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Interviews

Melanie Durrant

Burned Before, Back for More

Melanie Durrant If Melanie Durrant has learned one thing from the music business, it’s to take nothing for granted. Two years ago, the soul singer was cresting a wave of hype: she’d signed a deal with Motown records, opened for top-flight acts like Jay-Z, 50 Cent and Sean Paul, and was garnering air play for tracks leaked from an upcoming big-league debut.

Then without warning, she lost her deal and found herself in record-company limbo as Motown sat on music they failed to release. Now, with a new label and a new debut, Durrant is keen to offer her story to aspiring Canadian musicians – it’s not so much a cautionary tale as an inspiring one.

The petite Toronto native had wanted to sing professionally ever since she first saw her mother perform as an irrepressibly energetic Tina Turner tribute artist. “As soon as I was old enough to get into a dinner club,” Durrant recalls, “I was on stage introducing her like it was The Muppet Show: ‘Ladies and Gentlemen, Karen Durrant!’”

Melanie followed in her mother’s high-heeled footsteps and found herself working as a backup singer and dancer in Karen’s revues. She became Flo in the Supremes, Bonnie in the Pointer Sisters, and Bubba in Gladys Night’s Pips (or, rather, “Pipettes”). They’d play weddings, casinos, corporate parties – even the occasional bar mitzvah.

In 1997, she landed a part in the Canadian touring production of Rent as a “swing,” an understudy for various parts. But Durrant wasn’t content to play perennial second fiddle. Inspired by rising star Jill Scott, whom she befriended in Rent, she began writing and performing her own material. One of her songs, the slinky “Where I’m Going,” detailed her determination to forge her own path. Its chorus proclaims: “I’m going to get to where I’m going, slowly but surely.”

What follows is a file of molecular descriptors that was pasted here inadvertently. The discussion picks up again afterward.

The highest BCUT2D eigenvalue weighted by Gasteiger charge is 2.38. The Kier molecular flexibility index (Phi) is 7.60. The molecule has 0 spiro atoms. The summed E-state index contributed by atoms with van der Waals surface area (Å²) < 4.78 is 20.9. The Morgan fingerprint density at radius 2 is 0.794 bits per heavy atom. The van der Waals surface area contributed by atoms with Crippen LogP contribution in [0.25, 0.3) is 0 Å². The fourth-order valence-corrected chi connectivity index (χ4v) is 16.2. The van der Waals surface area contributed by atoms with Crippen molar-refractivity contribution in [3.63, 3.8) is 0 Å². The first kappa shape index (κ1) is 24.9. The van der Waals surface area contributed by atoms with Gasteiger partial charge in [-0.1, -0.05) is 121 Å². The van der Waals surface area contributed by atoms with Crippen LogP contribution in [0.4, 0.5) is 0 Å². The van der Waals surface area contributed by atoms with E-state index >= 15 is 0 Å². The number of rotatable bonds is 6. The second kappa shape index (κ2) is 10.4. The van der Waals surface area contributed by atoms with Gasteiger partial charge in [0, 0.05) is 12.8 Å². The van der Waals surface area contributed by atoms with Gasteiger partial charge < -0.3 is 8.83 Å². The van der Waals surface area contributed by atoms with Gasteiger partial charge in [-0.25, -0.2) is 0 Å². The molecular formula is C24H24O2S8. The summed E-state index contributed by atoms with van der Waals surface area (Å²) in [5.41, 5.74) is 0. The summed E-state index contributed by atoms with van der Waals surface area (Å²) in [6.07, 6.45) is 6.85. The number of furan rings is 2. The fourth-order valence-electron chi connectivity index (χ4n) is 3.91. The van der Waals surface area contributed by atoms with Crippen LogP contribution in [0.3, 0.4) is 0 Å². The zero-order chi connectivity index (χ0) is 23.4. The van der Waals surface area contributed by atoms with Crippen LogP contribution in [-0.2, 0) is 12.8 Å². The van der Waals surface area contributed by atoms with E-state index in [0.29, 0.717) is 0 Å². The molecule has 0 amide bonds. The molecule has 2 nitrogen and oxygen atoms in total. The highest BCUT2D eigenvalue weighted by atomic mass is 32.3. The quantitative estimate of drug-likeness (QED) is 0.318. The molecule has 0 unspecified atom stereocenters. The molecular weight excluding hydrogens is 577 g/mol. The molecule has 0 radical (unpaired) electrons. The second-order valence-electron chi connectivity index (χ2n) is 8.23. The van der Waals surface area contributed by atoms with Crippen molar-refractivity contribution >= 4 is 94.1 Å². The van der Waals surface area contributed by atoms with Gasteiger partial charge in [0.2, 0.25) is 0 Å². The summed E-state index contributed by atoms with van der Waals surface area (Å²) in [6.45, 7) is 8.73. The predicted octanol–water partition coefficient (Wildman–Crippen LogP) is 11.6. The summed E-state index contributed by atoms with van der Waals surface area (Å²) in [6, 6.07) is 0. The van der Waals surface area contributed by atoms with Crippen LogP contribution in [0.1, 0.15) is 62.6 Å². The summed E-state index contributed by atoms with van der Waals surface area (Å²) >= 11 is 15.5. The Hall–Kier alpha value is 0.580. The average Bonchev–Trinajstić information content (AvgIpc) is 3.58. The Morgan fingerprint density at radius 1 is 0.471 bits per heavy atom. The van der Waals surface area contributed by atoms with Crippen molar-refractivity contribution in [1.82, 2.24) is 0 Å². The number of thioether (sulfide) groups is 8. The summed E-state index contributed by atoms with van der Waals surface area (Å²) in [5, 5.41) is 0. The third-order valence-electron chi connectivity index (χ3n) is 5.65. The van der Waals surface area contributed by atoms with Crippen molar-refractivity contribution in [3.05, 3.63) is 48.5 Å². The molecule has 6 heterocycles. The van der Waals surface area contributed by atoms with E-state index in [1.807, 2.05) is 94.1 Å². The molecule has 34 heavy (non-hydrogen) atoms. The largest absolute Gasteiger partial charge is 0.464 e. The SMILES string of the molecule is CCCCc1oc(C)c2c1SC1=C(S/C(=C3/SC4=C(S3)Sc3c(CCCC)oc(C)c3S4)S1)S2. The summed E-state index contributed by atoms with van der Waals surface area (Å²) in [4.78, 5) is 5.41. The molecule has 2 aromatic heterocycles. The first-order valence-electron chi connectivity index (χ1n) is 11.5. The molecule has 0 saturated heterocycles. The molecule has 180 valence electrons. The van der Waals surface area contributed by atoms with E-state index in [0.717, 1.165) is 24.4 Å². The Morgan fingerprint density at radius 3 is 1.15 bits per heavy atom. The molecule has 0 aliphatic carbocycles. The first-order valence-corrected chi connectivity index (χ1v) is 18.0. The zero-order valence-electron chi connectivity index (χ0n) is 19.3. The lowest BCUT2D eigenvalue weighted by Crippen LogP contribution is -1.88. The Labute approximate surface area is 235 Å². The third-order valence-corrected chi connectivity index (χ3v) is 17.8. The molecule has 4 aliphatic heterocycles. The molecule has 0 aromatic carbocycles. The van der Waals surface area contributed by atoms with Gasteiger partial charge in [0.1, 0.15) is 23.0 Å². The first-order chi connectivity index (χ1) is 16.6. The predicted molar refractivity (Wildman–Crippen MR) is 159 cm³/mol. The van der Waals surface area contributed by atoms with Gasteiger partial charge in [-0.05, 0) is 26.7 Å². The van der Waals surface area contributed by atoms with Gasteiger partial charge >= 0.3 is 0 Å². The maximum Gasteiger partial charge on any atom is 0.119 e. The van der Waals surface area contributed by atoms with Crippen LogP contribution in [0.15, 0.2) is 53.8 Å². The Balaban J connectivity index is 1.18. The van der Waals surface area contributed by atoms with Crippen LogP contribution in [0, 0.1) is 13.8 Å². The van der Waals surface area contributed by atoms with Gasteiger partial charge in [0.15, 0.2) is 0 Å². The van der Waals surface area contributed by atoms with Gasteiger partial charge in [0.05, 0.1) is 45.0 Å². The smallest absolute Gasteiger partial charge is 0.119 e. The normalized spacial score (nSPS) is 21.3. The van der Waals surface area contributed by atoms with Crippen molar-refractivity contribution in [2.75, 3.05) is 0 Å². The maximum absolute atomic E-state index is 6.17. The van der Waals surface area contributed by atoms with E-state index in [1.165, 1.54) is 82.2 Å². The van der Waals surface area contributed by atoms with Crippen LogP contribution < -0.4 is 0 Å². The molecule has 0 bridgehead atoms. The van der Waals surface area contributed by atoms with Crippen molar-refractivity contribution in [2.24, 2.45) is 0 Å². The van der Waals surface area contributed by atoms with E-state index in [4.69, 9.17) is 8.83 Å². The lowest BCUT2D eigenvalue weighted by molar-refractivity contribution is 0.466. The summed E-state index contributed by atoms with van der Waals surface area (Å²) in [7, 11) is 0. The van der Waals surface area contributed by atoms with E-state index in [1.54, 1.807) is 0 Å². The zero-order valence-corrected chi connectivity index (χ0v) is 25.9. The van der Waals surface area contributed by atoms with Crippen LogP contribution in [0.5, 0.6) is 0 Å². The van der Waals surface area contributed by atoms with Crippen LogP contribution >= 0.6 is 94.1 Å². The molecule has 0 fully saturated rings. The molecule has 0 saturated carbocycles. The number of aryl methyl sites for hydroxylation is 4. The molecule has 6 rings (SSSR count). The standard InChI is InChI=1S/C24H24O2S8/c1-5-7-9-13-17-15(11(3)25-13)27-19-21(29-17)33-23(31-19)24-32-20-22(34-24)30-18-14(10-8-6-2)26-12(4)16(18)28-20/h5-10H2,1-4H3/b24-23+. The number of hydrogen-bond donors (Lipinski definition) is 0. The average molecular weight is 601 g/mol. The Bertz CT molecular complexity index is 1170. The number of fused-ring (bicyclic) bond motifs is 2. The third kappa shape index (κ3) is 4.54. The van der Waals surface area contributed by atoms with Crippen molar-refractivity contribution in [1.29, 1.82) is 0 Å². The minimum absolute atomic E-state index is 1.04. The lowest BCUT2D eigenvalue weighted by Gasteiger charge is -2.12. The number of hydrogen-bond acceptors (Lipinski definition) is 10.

The song contained a self-fulfilling prophecy. Brampton-born, U.S.-based video director Little X chose “Where I’m Going” to soundtrack a Chrysler commercial and flew Durrant to LA to lip-sync it on camera. Soon after, Motown CEO Kedar Massenburg, famed for signing “neo soul” artists such as Erykah Badu and India.Arie, took notice, and Durrant landed a record deal before she knew it.

“They had flown me out to New York,” she recalls, “and in the office, everybody started shaking hands. The president asked me, ‘Don’t you get excited about anything?’ And I said, ‘I need something to get excited about.’ My manager’s whispering, ‘Shut up, Melo – you got the deal!’”

Her subsequent arm’s length relationship with Motown was a benefit in one sense, as she and producer Rahmel recorded a debut album with little creative input from the label. Occasionally, however, her situation got bizarre. Conscious hip-hopper Common recorded a guest verse on a new version of “Where I’m Going”; when Durrant and Little X shot the tongue-in-cheek video, Common’s rap was performed by a muppet lion.

“We brought them the product,” Durrant recalls, “and they’re like, ‘Oh my God, how come Common’s a puppet? Take that off! Common’s insulted.’ Common was like, ‘What happened? I didn’t even get to see the thing.’ We told him, ‘You’re a lion.’ He was proud. He’s like, ‘That’s powerful.’”

Worse, however, was to come. The second time Durrant travelled to the Motown office, she met teenage singer Lumidee, whose song “Never Leave You (Uh Oooh, Uh Oooh)” was garnering radio play on local taste-making station Hot 97. “They put her [record] out instead of mine for timing,” recalls Durrant, “and then when her stuff bombed, everybody got fired. They were really excited about my project, and the next thing I know, it all dwindled away. What am I going to do – call them and say, ‘Sorry you got fired. What happened to my stuff?’”

Unbowed, Durrant went back to playing shows with her mother and recorded more material. Her manager, Taj Critchlow of Maxamus Entertainment, started his own label and signed a distribution deal with independent label Koch, and Durrant’s new and improved debut – featuring both new tracks and slightly older “classics,” will finally be released on September 27th. It’s an eclectic affair, offering everything from drifting dub to roaring-twenties-inspired broken-beat swing to stuttering, dancefloor-driven r’n’b to a rolling hip-hop cover of Nancy Sinatra’s “Bang Bang” produced by, and featuring, Kardinal Offishall. Durrant makes full use of her varied musical background here – her voice can be light and kittenish one moment, knowing and sultry the next.

Throughout, she sings about asserting oneself and overcoming opposition. Her song, “Eddie” reworks the chorus to Sting’s “Englishman in New York” as Durrant sings, “I’m a Canadian. I’m a real Canadian. I’m an illegal alien.”

She explains, “Within the music business, I feel like the Canadian talent has been alienated from the American side. A lot of times, it seems that they’ll sign us on just to dump us off in the end. ‘Oh, you’re doing something good? Hold on right there.’ They’ll keep you there, stagnant.

“I’m not the only one that that’s happened to, but I won’t let them stop me. I’ll have my time. My time is now.”

— Originally appeared in The National Post, Aug. 25, 2005

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